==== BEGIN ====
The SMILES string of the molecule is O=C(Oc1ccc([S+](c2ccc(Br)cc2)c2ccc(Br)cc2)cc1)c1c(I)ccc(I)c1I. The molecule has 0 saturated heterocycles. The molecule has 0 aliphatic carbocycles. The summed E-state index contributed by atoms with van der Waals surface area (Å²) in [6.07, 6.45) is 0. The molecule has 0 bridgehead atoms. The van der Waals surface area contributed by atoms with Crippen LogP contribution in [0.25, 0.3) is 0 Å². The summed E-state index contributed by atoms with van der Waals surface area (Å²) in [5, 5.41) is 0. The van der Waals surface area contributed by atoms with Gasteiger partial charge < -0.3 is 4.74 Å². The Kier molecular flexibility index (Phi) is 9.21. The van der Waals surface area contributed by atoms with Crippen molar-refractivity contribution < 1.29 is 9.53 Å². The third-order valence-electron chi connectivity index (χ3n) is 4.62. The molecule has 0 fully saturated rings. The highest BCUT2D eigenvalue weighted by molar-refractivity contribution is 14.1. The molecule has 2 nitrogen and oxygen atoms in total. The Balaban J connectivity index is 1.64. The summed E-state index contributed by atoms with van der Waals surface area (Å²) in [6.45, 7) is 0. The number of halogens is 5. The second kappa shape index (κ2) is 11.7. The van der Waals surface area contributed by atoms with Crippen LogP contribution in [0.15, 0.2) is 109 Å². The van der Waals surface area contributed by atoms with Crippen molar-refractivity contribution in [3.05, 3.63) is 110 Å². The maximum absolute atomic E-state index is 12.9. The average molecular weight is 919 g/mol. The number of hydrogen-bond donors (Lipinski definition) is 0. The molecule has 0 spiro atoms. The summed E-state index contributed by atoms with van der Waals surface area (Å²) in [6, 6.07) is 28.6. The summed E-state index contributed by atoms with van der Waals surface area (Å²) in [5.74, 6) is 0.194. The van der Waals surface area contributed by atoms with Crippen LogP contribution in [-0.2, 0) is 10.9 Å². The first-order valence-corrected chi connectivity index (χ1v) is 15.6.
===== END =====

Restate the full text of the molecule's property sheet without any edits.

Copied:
The SMILES string of the molecule is O=C(Oc1ccc([S+](c2ccc(Br)cc2)c2ccc(Br)cc2)cc1)c1c(I)ccc(I)c1I. The molecule has 0 saturated heterocycles. The molecule has 0 aliphatic carbocycles. The summed E-state index contributed by atoms with van der Waals surface area (Å²) in [6.07, 6.45) is 0. The molecule has 0 bridgehead atoms. The van der Waals surface area contributed by atoms with Crippen LogP contribution in [0.25, 0.3) is 0 Å². The summed E-state index contributed by atoms with van der Waals surface area (Å²) in [5, 5.41) is 0. The van der Waals surface area contributed by atoms with Gasteiger partial charge < -0.3 is 4.74 Å². The Kier molecular flexibility index (Phi) is 9.21. The van der Waals surface area contributed by atoms with Crippen molar-refractivity contribution < 1.29 is 9.53 Å². The third-order valence-electron chi connectivity index (χ3n) is 4.62. The molecule has 0 fully saturated rings. The highest BCUT2D eigenvalue weighted by molar-refractivity contribution is 14.1. The molecule has 2 nitrogen and oxygen atoms in total. The Balaban J connectivity index is 1.64. The summed E-state index contributed by atoms with van der Waals surface area (Å²) in [6.45, 7) is 0. The number of halogens is 5. The second kappa shape index (κ2) is 11.7. The van der Waals surface area contributed by atoms with Crippen LogP contribution in [0.15, 0.2) is 109 Å². The van der Waals surface area contributed by atoms with Crippen molar-refractivity contribution in [3.05, 3.63) is 110 Å². The maximum absolute atomic E-state index is 12.9. The average molecular weight is 919 g/mol. The number of hydrogen-bond donors (Lipinski definition) is 0. The molecule has 0 spiro atoms. The summed E-state index contributed by atoms with van der Waals surface area (Å²) in [6, 6.07) is 28.6. The summed E-state index contributed by atoms with van der Waals surface area (Å²) in [5.74, 6) is 0.194. The van der Waals surface area contributed by atoms with Crippen LogP contribution in [-0.2, 0) is 10.9 Å². The first-order valence-corrected chi connectivity index (χ1v) is 15.6.